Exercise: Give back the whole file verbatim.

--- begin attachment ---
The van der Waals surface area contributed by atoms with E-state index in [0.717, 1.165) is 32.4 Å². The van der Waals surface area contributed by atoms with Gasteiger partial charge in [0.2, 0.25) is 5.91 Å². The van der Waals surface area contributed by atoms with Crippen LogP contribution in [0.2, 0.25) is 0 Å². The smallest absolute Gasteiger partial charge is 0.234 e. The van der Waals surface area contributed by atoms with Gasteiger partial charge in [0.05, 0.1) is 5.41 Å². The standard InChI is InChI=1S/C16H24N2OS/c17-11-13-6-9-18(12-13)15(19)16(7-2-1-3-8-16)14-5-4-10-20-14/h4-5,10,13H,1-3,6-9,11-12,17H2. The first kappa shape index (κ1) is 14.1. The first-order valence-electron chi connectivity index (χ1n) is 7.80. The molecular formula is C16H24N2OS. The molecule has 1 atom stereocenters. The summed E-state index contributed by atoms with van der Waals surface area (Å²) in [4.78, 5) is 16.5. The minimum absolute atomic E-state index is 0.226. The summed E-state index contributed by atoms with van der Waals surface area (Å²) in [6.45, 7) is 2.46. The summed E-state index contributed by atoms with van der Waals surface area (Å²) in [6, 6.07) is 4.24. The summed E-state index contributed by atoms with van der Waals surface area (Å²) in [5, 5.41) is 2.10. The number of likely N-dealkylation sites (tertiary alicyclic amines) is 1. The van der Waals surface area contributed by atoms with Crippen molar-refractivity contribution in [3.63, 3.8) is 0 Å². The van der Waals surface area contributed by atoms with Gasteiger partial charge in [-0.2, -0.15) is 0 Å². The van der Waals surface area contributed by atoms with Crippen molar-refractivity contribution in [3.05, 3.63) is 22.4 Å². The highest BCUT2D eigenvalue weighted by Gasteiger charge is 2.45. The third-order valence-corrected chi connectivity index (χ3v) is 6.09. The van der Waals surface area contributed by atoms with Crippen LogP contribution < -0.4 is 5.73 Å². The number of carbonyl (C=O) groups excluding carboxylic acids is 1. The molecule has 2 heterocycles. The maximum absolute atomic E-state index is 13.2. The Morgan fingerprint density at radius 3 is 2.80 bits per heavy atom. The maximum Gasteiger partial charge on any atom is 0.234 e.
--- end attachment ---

The van der Waals surface area contributed by atoms with E-state index in [0.717, 1.165) is 32.4 Å². The van der Waals surface area contributed by atoms with Gasteiger partial charge in [0.2, 0.25) is 5.91 Å². The van der Waals surface area contributed by atoms with Crippen LogP contribution in [0.2, 0.25) is 0 Å². The smallest absolute Gasteiger partial charge is 0.234 e. The van der Waals surface area contributed by atoms with Gasteiger partial charge in [0.05, 0.1) is 5.41 Å². The standard InChI is InChI=1S/C16H24N2OS/c17-11-13-6-9-18(12-13)15(19)16(7-2-1-3-8-16)14-5-4-10-20-14/h4-5,10,13H,1-3,6-9,11-12,17H2. The first kappa shape index (κ1) is 14.1. The first-order valence-electron chi connectivity index (χ1n) is 7.80. The molecular formula is C16H24N2OS. The molecule has 1 atom stereocenters. The summed E-state index contributed by atoms with van der Waals surface area (Å²) in [4.78, 5) is 16.5. The minimum absolute atomic E-state index is 0.226. The summed E-state index contributed by atoms with van der Waals surface area (Å²) in [6.45, 7) is 2.46. The summed E-state index contributed by atoms with van der Waals surface area (Å²) in [6, 6.07) is 4.24. The summed E-state index contributed by atoms with van der Waals surface area (Å²) in [5, 5.41) is 2.10. The number of likely N-dealkylation sites (tertiary alicyclic amines) is 1. The van der Waals surface area contributed by atoms with Crippen molar-refractivity contribution in [3.63, 3.8) is 0 Å². The van der Waals surface area contributed by atoms with Gasteiger partial charge in [-0.2, -0.15) is 0 Å². The van der Waals surface area contributed by atoms with Crippen molar-refractivity contribution in [3.05, 3.63) is 22.4 Å². The highest BCUT2D eigenvalue weighted by Gasteiger charge is 2.45. The third-order valence-corrected chi connectivity index (χ3v) is 6.09. The van der Waals surface area contributed by atoms with Crippen LogP contribution < -0.4 is 5.73 Å². The number of carbonyl (C=O) groups excluding carboxylic acids is 1. The molecule has 2 heterocycles. The maximum absolute atomic E-state index is 13.2. The Morgan fingerprint density at radius 3 is 2.80 bits per heavy atom. The maximum Gasteiger partial charge on any atom is 0.234 e.